Tuesday, December 3, 2013

Brook Run Dog Park makes proposal to stay in place - neighbors ask that it be moved.


Proposal Highlights
Redesign of Dog Park (shift it away from Lakeview Oaks / expand forward)
Planting Leyland Cypress & Holly to block views, install EverQuiet Wall
Increase front end of park to be used for small dogs, less congestion, less noise.
Regrade sloping areas with timbers to slow water, Aeration, Deep Root Fertilizing
Mulch trees with wood chips, add irrigation to new plantings,
Water Runoff improvement efforts based on terracing, slowing and directing water.
No park rotation of facilities as no growing ground cover intended.
Little immediate ADA improvements.
City of Dunwoody requested to pay for all improvements.
Friends of Brook Run supportive but not true "stakeholder".
Lakeview Oaks Homeowners Association - is not supportive.

Neighbors Concerns

Email Communication

November 14 - Heneghan to Council
November 19 - BRDPA to Council
November 25 - BRDPA to Heneghan
November 26 - Heneghan to BRDPA
November 27 - Heneghan to Lockridge
November 27 - Jay Pryor to Heneghan and attachment.

Video of Dec 2nd Meeting

The meeting requested by the BRDPA took place on Mon Dec 2nd at 4 pm at the office of the Dunwoody Homeowners Association and lasted close to two hours.  Video was shot but the resolution was set very high therefore conversion and posting will be done as time permits.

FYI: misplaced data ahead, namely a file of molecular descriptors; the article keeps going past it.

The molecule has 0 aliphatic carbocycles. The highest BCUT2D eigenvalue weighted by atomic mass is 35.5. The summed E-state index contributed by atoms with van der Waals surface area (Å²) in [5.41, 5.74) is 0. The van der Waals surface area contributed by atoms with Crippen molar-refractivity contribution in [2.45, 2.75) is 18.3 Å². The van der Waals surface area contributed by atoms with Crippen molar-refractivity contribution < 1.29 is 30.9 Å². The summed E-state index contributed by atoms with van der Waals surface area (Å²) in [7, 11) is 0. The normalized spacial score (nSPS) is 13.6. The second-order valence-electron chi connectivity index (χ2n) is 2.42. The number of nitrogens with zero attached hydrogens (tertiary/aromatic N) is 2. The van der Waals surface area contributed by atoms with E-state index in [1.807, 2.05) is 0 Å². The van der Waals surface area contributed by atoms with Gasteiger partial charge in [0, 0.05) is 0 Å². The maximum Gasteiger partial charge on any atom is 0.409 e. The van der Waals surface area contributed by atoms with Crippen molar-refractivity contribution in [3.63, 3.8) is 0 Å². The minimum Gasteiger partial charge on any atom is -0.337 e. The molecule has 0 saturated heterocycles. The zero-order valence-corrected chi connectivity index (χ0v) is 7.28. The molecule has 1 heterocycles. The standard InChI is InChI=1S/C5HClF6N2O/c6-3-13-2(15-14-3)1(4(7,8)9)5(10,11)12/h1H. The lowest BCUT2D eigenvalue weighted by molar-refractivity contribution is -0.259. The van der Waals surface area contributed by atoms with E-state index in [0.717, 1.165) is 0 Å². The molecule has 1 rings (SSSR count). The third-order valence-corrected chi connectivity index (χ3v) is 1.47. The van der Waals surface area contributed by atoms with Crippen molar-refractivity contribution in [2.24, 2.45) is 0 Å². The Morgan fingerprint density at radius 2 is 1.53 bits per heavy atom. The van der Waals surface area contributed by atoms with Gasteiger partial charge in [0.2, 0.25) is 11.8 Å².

Next steps

The Dunwoody City Council is scheduled to vote on Monday December 9th on approving the contract for the new dog park at the new location.  The proposal presented by the BRDPA will be discussed and considered.  Depending on the outcome of that discussion, either the contract for the new dog park will be approved or it may be deferred for more discussion or research of the BRDPA proposal.


DunwoodyTalk said...

I hope city council and the mayor make a statement for children, not dogs. Dunwoody should remove the dog park 100% from Brook Run and use the funds for a couple of basketball courts up near N Peachtree, close to the school. A vote to move/keep the dog park is a vote against children and active adults in a community that is severely short on amenities for these two groups. Vote NO for dogs and YES for children, active adults, and human taxpayers.

GaryRayBetz said...